Austin lawyer Ross Ehlinger died on March 3 while competing in a California triathlon. A lawyer with Austin’s Grove, Ehlinger & Deaderick, he graduated from St. Mary’s University School of Law in San Antonio in 1992, according to information on the State Bar of Texas website. Ehlinger passed away during the swim portion of the Escape from Alcatraz Triathlon, a 1.5-mile swim from Alcatraz Island to San Francisco, according to a message from the event’s organizers on the event’s website. For 20 years, Ehlinger practiced before County Court-at-Law Judge David Phillips in Austin, Phillips says. "I looked it up yesterday; he tried 12 jury trials in my court to a verdict," he notes. "He did a lot of insurance defense, but he also did some plaintiffs’ work," Phillips says. "He always won," the judge adds, recalling that the lawyer’s approach with juries was sincere and earnest. "He was Mr. Humble. It wasn’t an act at all. It was the way he was." The judge says Ehlinger would tell the jury, " ‘I don’t know if what he’s saying is true. If it is, you ought to rule against us. But do you really think it’s true? I just don’t know.’ " Phillips didn’t know Ehlinger was a triathlete because the lawyer preferred to talk about his kids and family. "He would come to court with sunburn, because he had been out coaching on the weekend, and we talked about his kids and his coaching and what the family did," Phillips says. Ehlinger was respected and liked by his peers, Phillips says. "You won’t find a lawyer on the other side of any case he tried who had anything to say about him that was bad," Phillips says. "He never had a disagreement with anybody in a courtroom that I can remember." County court operations officer Nellie Celedon says she was in shock Monday after learning, from one of Ehlinger’s colleagues, that Ehlinger had died during a triathlon. "I was just speaking to him last week, and he looked great," she says. "He was wonderful with the staff here," Celedon says. "He always made you laugh and came in with a great smile." Ehlinger was at the courthouse regularly to check on trial assignments, she says. "Instead of having his staff call, he would come by and visit us. We’re going to miss that. He was a personable, lovely, happy lawyer who enjoyed what he did."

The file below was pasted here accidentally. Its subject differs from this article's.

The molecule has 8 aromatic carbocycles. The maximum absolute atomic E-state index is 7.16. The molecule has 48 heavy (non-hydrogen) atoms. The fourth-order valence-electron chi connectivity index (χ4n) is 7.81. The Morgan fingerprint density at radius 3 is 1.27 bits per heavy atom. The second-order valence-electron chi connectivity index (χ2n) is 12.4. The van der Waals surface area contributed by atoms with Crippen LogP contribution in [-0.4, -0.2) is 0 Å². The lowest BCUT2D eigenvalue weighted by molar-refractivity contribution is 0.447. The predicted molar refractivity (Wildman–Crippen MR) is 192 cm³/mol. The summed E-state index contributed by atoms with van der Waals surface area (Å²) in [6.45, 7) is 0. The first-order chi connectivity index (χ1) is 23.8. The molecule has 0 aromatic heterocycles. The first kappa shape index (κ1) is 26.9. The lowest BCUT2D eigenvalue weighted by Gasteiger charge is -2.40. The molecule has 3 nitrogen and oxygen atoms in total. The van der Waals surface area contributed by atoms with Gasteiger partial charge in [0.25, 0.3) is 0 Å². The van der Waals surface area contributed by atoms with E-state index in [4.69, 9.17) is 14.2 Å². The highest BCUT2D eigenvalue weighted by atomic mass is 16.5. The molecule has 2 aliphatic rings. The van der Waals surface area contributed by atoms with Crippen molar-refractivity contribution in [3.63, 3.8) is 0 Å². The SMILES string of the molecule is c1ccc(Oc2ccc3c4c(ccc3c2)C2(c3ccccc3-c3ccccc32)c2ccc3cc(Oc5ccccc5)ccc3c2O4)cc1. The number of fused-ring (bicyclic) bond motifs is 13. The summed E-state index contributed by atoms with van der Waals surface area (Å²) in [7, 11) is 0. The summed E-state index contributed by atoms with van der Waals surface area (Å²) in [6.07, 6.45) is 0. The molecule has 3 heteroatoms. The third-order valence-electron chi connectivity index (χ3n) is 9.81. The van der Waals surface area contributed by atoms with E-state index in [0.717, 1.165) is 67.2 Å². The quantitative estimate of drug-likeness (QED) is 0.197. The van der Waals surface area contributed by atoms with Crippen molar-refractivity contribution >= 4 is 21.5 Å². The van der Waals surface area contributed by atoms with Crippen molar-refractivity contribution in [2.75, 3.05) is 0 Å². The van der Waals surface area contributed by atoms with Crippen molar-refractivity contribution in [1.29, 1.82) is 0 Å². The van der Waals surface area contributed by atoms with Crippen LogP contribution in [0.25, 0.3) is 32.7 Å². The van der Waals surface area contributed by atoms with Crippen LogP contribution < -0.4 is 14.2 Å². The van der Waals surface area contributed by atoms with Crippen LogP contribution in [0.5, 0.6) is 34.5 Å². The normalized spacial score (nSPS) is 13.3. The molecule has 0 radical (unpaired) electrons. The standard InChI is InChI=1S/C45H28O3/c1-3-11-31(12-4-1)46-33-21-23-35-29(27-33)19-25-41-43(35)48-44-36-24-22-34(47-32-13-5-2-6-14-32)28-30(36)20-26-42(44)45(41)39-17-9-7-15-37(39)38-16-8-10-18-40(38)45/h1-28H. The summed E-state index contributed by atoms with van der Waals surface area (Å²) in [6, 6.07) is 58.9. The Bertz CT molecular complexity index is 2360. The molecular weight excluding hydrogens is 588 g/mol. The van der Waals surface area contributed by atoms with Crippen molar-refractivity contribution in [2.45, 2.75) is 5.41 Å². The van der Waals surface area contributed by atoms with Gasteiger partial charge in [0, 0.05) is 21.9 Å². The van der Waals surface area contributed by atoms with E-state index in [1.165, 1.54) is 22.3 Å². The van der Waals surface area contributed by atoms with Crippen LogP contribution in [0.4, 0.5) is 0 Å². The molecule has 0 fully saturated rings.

Longtime U.S. District Judge Kenneth Hoyt of Houston celebrated his 65th birthday on March 2 by officially taking senior status. While senior judges have the option of taking as many or as few cases as they want, Hoyt says he’s opting for the former. "It’s going to be about 80 percent of a full load. And I’m still available to work," Hoyt says. Hoyt’s last major task on the bench was assuming the docket of former U.S. District Judge Sam Kent of Galveston after Kent was sent to prison for 33 months and was later impeached by Congress. "When I first went to Galveston, we had two problems. We had no judge, and we had a hurricane," Hoyt says, noting that Hurricane Ike filled the basement of the Galveston federal courthouse with water in 2008. Workers rebuilt the damage in the courthouse, while Hoyt rebuilt its docket, which had shriveled. "We had a docket of 150 cases," when Hoyt arrived in 2009, he says. "That lasted about six months. The lawyers found out there was a nonresident judge in the courthouse. And it was 450 cases when I left" in 2011. President Barack Obama appointed Gregg Costa to the Galveston U.S. District Court in 2011. "And Judge Costa has about 600 cases now," Hoyt says.